US6854642 *Oct 19, 2001Feb 15, 2005Chesterfield Holdings, L.L.C.System for vending products and services using an identification card and associated methods
US6874612 *Dec 5, 2002Apr 5, 2005Wisconsin Label CorporationMedia dispenser for vending machines
US20020013174May 31, 2001Jan 31, 2002Kiyoshi MurataMethod and system for interactive advertising
US20020022998May 8, 2001Feb 21, 2002Masashi OnouePrize contest system, prize-contest information presenting method, recording medium and program signal
US20020042744Oct 3, 2001Apr 11, 2002Kohl Clayton G.Internet trading cards, system and method
US20020047020 *Apr 25, 2001Apr 25, 2002Dudek David RobertVending system
US20020056745Jun 20, 2001May 16, 2002De La Fuente Claudio OscarElectronic product identification system for automatic participation and interaction of users on the internet and other electronic or mechanical marketing, diffusion, advertising promotion and/or purchase incentive programs
US20020065579Oct 30, 2001May 30, 2002Tedesco Daniel E.Vending machine method and apparatus for encouraging participation in a marketing effort
US20020077174Mar 26, 2001Jun 20, 2002Luciano Robert A.Apparatus and method for maintaining game state
US20020107610 *Feb 8, 2001Aug 8, 2002Kaehler David L.Special product vending system and method
US20020147640Aug 13, 2001Oct 10, 2002Laura DanieleSystem for obtaining credits for playing games and awarding and redeeming coupons
US20030036425Aug 6, 2002Feb 20, 2003IgtFlexible loyalty points programs
US20030061098Sep 17, 2002Mar 27, 2003Jason MeyerConsumer incentive system
US20030073479Sep 5, 2002Apr 17, 2003Richard WilsonEntertainment machine
US20030097302May 30, 2002May 22, 2003Overhultz Gary L.Advertising compliance monitoring system
US20030186739Mar 29, 2002Oct 2, 2003International Game TechnologyCashless bonusing for gaming machines
US20040024642Jun 12, 2003Feb 5, 2004Emn8, Inc.Customer-operated ordering system and method that accepts coupons with interactive multimedia content
US20040033833Mar 25, 2003Feb 19, 2004Briggs Rick A.Interactive redemption game
US20040092311Apr 7, 2003May 13, 2004Weston Denise ChapmanLive-action interactive adventure game
US20040103028Jul 9, 2003May 27, 2004The Advertizing Firm, Inc.Method and system of advertising
US20040128197Oct 22, 2003Jul 1, 2004Vayusa, Inc.System and method of generating, distributing, and/or redeeming promotional offers using electronic devices
US20040133466Jan 3, 2003Jul 8, 2004Corey Anthony RedmondIntegrated distribution network for media storage units and changeable advertising using a media vending machine
US20040152520Jan 26, 2004Aug 5, 2004Aruze Corp.Gaming machine
US20040152521Jan 26, 2004Aug 5, 2004Aruze Corp.Gaming machine, trading card and game system
US20040158489Feb 11, 2003Aug 12, 2004Rogers Nathan J.Method and system for increasing customer traffic and loyalty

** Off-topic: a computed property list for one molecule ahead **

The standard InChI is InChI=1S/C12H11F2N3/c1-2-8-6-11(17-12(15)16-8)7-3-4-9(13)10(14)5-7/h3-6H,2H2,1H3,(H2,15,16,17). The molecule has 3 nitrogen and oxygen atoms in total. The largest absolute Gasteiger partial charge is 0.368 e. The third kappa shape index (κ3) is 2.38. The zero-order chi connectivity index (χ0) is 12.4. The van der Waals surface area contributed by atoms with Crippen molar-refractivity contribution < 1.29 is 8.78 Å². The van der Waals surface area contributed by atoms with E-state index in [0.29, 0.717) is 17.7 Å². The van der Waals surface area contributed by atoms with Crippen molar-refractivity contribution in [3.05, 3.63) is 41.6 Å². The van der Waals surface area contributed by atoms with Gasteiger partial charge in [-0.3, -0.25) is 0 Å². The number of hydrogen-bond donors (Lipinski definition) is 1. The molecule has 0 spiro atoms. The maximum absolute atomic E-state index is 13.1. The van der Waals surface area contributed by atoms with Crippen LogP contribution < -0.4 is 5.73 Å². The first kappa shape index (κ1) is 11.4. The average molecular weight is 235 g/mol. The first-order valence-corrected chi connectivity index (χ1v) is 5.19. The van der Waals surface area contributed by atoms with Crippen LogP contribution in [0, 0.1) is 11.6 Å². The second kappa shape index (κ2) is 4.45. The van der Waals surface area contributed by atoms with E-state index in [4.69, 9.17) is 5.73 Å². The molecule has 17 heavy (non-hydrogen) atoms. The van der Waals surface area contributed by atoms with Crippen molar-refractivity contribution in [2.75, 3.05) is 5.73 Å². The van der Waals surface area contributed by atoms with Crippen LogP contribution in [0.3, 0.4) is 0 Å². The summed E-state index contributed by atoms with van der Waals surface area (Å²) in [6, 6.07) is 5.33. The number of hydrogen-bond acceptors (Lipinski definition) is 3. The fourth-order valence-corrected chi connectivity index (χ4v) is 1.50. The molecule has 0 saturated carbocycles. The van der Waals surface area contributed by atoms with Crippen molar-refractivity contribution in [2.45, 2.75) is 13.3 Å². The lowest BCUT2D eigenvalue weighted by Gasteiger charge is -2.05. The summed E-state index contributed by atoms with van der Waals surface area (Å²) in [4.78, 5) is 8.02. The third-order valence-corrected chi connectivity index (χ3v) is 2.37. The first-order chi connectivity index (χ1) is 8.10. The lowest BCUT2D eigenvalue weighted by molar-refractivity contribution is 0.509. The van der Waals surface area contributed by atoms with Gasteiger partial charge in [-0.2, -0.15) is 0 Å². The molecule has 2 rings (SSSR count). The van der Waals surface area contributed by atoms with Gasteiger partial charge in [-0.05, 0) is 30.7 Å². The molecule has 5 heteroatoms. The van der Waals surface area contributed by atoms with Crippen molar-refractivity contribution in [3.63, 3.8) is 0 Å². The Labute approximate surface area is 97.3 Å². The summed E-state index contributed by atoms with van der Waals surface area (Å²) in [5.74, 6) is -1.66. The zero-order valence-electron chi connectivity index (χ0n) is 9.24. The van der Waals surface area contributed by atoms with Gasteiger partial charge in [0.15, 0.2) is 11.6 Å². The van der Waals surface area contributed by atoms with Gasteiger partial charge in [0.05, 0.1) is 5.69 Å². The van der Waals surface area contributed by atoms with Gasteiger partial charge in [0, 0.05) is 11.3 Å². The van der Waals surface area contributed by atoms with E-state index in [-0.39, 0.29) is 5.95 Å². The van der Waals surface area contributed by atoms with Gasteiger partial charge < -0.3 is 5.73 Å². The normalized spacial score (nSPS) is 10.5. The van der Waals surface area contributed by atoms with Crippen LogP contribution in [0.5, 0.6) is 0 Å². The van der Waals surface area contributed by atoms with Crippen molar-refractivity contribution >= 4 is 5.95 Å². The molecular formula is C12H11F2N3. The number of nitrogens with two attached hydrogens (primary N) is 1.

US20060272976 *Jul 11, 2006Dec 7, 2006Asteres, Inc.Container for use in a random access and random load dispensing unit
EP1426905A1Oct 30, 2003Jun 9, 2004British American Tobacco The Netherlands B.V.Device for the controlled supply of products as well as a programming device and means of payment for use thereof
JPH036692A * Title not available
WO1997018538A1 *Nov 15, 1996May 22, 1997Air Delight Holding B VAutomatic dispenser for means for personal care
WO2001012035A2Aug 14, 2000Feb 22, 2001Procter & GambleMethods and systems utilizing delayed dilution to provide customized beverages on demand
Non-Patent Citations
1Julie Rawe, Sarah Sturmon Dale, Popping Pills Out of an ATM,,/preview/0,10987,1029873,00.html, Feb. 28, 2005.
2Medvantx Aligns with Major Health Plans to Build the First Generic Delivery Network, Medvantx Press Release, Mar. 1, 2005.
3Medvantx Product Overview (recieved from MedVantx, Inc. Apr. 7, 2005).
4Robert Kazel, AMN News Staff, Robot Rep Latest Tactic in Generics Push,, Jan. 31, 2005.
Referenced by
Citing PatentFiling datePublication dateApplicantTitle
US8330587 *Jun 30, 2008Dec 11, 2012Tod Anthony KupstasMethod and system for the implementation of identification data devices in theme parks
US8364520Aug 17, 2009Jan 29, 2013Freeosk Marketing, Inc.Method for measuring effectiveness of sampling activity and providing pre-market product feedback
US20060106489 *Nov 16, 2005May 18, 2006Zito Arthur J JrUser-specific dispensing system
US20090009294 *Jun 30, 2008Jan 8, 2009Kupstas Tod AMethod and system for the implementation of identification data devices in theme parks
U.S. Classification235/381, 235/383
International ClassificationG06F7/08
Cooperative ClassificationG07F9/00
European ClassificationG07F9/00
Legal Events
Jan 17, 2012FPAYFee payment
Year of fee payment: 4